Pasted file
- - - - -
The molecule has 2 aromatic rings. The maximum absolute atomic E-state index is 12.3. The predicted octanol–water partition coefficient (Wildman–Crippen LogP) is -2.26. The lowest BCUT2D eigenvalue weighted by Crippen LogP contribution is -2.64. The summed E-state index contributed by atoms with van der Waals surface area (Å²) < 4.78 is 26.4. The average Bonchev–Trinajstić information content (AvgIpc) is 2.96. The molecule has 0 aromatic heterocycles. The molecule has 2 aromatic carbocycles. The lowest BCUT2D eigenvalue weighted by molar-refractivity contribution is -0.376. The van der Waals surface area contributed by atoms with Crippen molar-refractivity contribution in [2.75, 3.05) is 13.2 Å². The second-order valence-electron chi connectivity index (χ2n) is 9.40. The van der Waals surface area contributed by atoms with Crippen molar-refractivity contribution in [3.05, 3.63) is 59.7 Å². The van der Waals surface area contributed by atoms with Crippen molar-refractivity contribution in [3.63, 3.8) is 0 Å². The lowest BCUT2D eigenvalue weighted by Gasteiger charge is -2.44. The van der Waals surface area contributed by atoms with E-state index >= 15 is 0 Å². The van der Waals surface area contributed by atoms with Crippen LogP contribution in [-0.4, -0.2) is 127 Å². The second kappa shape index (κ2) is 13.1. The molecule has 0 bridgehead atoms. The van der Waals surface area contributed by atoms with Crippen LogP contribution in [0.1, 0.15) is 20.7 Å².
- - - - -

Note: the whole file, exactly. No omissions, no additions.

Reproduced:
The molecule has 2 aromatic rings. The maximum absolute atomic E-state index is 12.3. The predicted octanol–water partition coefficient (Wildman–Crippen LogP) is -2.26. The lowest BCUT2D eigenvalue weighted by Crippen LogP contribution is -2.64. The summed E-state index contributed by atoms with van der Waals surface area (Å²) < 4.78 is 26.4. The average Bonchev–Trinajstić information content (AvgIpc) is 2.96. The molecule has 0 aromatic heterocycles. The molecule has 2 aromatic carbocycles. The lowest BCUT2D eigenvalue weighted by molar-refractivity contribution is -0.376. The van der Waals surface area contributed by atoms with Crippen molar-refractivity contribution in [2.75, 3.05) is 13.2 Å². The second-order valence-electron chi connectivity index (χ2n) is 9.40. The van der Waals surface area contributed by atoms with Crippen molar-refractivity contribution in [3.05, 3.63) is 59.7 Å². The van der Waals surface area contributed by atoms with Crippen molar-refractivity contribution in [3.63, 3.8) is 0 Å². The lowest BCUT2D eigenvalue weighted by Gasteiger charge is -2.44. The van der Waals surface area contributed by atoms with E-state index >= 15 is 0 Å². The van der Waals surface area contributed by atoms with Crippen LogP contribution in [-0.4, -0.2) is 127 Å². The second kappa shape index (κ2) is 13.1. The molecule has 0 bridgehead atoms. The van der Waals surface area contributed by atoms with Crippen LogP contribution in [0.1, 0.15) is 20.7 Å².